Guest Post: Savannah Unleashes The “Geek”

Editor’s note: This article is by Sloane Kelley, a former colleague and current friend. She stepped in to my shoes when I left BFG Communications last year and is now the agency’s Content Director. She’s also a mover and shaker in Savannah (and beyond), as this guest post clearly indicates.
SAVANNAH–Say the word “Savannah” and it typically conjures up visions of Spanish moss, Midnight in the Garden of Good and Evil, and Paula Deen. But to many folks in the know, Savannah is less about fried chicken and more about being an up-and-coming creative hub. People in the Southeast even have a name for it – the Creative Coast.
Nowhere was this hotbed of creativity more apparent than at last week’s three-day Geekend conference, which brought out close to 700 people, all of whom “geek” some form of design, content, gaming or technology.
A quick disclaimer: I’m a Geekend founder and I work for a company that helped make Geekend happen, BFG Communications.
The goal for all of the Geekend founders and partners was to create an event that would support the area’s creative scene and put a spotlight on some of the great work and thinking coming out of the Southeast.
For BFG, it also meant some creative freedom with the chance to brand an event from the ground-up. BFG designed everything from the logo and signage to the T-shirts, social media strategy and also a chunk of the programming.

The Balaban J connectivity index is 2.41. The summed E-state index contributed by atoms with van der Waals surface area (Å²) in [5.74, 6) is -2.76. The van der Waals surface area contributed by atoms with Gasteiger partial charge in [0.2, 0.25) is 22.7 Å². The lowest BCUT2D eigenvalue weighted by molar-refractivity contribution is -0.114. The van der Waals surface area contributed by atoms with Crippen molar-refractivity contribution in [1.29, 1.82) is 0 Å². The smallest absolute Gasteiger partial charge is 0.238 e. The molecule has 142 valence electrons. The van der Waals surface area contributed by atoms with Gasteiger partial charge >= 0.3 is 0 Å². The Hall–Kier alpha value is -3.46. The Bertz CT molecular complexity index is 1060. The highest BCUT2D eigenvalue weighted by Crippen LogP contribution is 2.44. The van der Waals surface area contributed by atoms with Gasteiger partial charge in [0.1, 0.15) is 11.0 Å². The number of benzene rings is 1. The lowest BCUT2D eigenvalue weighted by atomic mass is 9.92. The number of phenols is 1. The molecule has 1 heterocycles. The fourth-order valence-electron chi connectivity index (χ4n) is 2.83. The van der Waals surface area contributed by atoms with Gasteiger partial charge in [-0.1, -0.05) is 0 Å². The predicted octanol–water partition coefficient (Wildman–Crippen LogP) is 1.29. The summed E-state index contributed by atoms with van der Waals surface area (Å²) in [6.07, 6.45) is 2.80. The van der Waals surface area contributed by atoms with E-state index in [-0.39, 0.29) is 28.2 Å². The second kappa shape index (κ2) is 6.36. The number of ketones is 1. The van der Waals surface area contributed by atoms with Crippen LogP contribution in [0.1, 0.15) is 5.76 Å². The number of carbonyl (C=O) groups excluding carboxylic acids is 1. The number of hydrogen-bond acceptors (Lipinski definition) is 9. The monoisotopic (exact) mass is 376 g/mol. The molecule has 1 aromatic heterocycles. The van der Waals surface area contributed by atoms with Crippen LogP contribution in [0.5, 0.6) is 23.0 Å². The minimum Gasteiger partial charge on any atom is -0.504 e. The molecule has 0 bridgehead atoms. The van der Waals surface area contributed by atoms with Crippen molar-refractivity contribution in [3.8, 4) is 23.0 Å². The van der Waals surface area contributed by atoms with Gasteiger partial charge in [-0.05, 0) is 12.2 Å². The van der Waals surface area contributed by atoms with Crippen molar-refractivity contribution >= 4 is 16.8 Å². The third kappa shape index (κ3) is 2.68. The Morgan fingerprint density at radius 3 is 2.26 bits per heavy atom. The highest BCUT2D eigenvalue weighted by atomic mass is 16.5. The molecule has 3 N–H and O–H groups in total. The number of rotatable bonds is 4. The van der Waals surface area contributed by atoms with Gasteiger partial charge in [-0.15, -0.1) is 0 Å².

We wanted the conference to be informative and inspiring but also a lot of fun. That message came across loud and clear as we started things off with a cocktail hour complete with an inflatable Velcro wall, followed by a comical keynote talk by Portland-based designer Aaron Draplin.
Day two brought standing room only sessions by the likes of Eric Snowden of Atlantic Records, Joey Hasty of Disney, Matias Corea of Behance, among others. Major Nelson of Xbox talked gaming and social media in a Saturday evening keynote, which was immediately followed by a huge block party with Rock Band in the street and video projections on downtown buildings.
The third and final day of Geekend 2009 featured an unconference, giving attendees the chance to dig deeper into topics brought up throughout the weekend.
With the first year of Geekend under our collective belts, we’re looking to 2010 and beyond. Our hope is to make Geekend an annual creative conference that only gets bigger and better.



About David Burn

I wrote my first ad for a political candidate when I was 17 years old. She won her race and I felt the seductive power of advertising for the first time. Today—after working for seven agencies in five states—I am head of brand strategy and creative at Bonehook in Portland, Oregon.